I have been following the US election more closely than normal this year (mainly because one of my favorite blogs is Obsidian Wings), but in the past few days Ive been particularly fascinated by the Sarah Palin story and the developing revelations around her. I even went so far as to read up on some of the (now disproved) rumours about her family life. Why did I break my normal dislike of gossip? There were lots of people (including many feminists) saying that other peoples private lives (and particularly other womens private lives) were none of our business, but I still did it.
But the thing is…my own professional business at the moment is translating Hincmars text on a royal divorce, and all the lurid allegations that contains about Queen Theutbergas sexual life. So the question arises: am I, as a historian, really any less of a muckraker than Andrew Sullivan? Or, conversely, do historians interest in private lives provide any suggestions as to why such modern day speculation might be justified?
I would say that the common arguments again modern-day gossip/prurience are generally sound. Indulging in this can encourage an unhealthy feeling of moral superiority/pride (I am better than those people) and such gossip is often full of double standards, particularly sexist double standards. It is often distressing to people to have their private lives discussed by others, and may worsen the family problems they are having. The consumption of gossip in the media encourages ever more intrusive reporting of those in the public eye and their families. My individual reading and commenting on rumours about Sarah Palins case, does not, I hope, add much to the strain on her family, but it does probably have some small detrimental effect, in a way that my investigation of Theutberga does not.
But its harder to argue that my own interest in Theutbergas private life is in principle, completely different from an interest in Sarah Palin. If (by some fluke of time-travel) there were medical records or photographs available for me to explore whether Theutberga was really sterile or had had an abortion, as her opponents alleged, I would be looking at them, just as historians have tried to establish whether it was Crohns disease that afflicted King Alfred. And historians are interested in sexual scandals: does anyone think that scholars of the Tudor period study the relationship of Henry VIII and Anne Boleyn purely as an insight into the development of the English Reformation? The only historian who thinks that Eleanor of Aquitaines official duties are more interesting than her private life is Jane Martindale. I am interested in Carolingian views on kingship and the relations between state and church, but if that was all I was interested in, I could study the case of Ebbo of Rheims just as easily as Theutbergas.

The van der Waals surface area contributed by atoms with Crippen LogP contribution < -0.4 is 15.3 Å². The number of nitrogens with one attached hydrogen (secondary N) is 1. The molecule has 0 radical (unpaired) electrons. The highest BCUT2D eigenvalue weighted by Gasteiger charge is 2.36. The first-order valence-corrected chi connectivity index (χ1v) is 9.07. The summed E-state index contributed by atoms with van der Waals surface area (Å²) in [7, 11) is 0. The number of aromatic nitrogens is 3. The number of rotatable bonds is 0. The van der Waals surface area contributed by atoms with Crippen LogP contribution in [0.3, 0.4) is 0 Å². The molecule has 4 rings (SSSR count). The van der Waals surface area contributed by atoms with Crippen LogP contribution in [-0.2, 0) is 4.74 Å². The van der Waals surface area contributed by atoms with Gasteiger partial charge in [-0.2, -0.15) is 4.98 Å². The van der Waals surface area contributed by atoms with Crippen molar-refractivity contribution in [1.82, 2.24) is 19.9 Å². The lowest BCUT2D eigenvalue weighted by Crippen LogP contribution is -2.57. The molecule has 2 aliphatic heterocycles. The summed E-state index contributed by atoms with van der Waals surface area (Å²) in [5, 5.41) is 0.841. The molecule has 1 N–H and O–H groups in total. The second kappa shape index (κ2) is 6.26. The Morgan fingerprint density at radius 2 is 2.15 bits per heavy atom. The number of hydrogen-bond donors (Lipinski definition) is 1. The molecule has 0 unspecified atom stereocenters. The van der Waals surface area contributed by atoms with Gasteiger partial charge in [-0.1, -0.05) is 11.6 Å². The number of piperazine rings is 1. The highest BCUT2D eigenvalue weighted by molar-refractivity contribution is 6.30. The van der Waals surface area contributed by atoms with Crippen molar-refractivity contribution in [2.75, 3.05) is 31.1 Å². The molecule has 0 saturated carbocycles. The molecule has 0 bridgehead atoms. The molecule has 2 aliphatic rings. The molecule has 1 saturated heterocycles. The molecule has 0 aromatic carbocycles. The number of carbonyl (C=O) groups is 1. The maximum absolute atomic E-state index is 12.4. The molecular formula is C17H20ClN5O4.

Hincmar, in his introduction to De Divortio, explains why the case was so important to everybody (and it was allegedly being talked about throughout all three kingdoms, even in the womens weaving sheds, suggesting that the appetite for gossip is a historical constant). Hincmar comments:
For, although this is a matter of a king and queen, namely man and wife…the case of all is generally affected, since marriage is called by the holy apostle a great sacrament in Christ and the Church, in which the salvation of all is believed to consist.
For him, the case mattered not only because it was about the rulers of the country, but also because it was about one of the universal basics of society, marriage. The parallels are interesting. In terms of power, Sarah Palin is a legitimate figure for a wide range of people to be interested in (more so than a sports star or a pop singer). Potentially, she could become the President of the United States and her decisions would then affect me and millions of non-Americans round the world. Similarly, questions about how people live their marital and family life and how they deal with problems within them (such as a baby with disabilities or an accidental pregnancy) have a universal interest. Most of us could imagine being in such a situation and wondering what decisions we would make.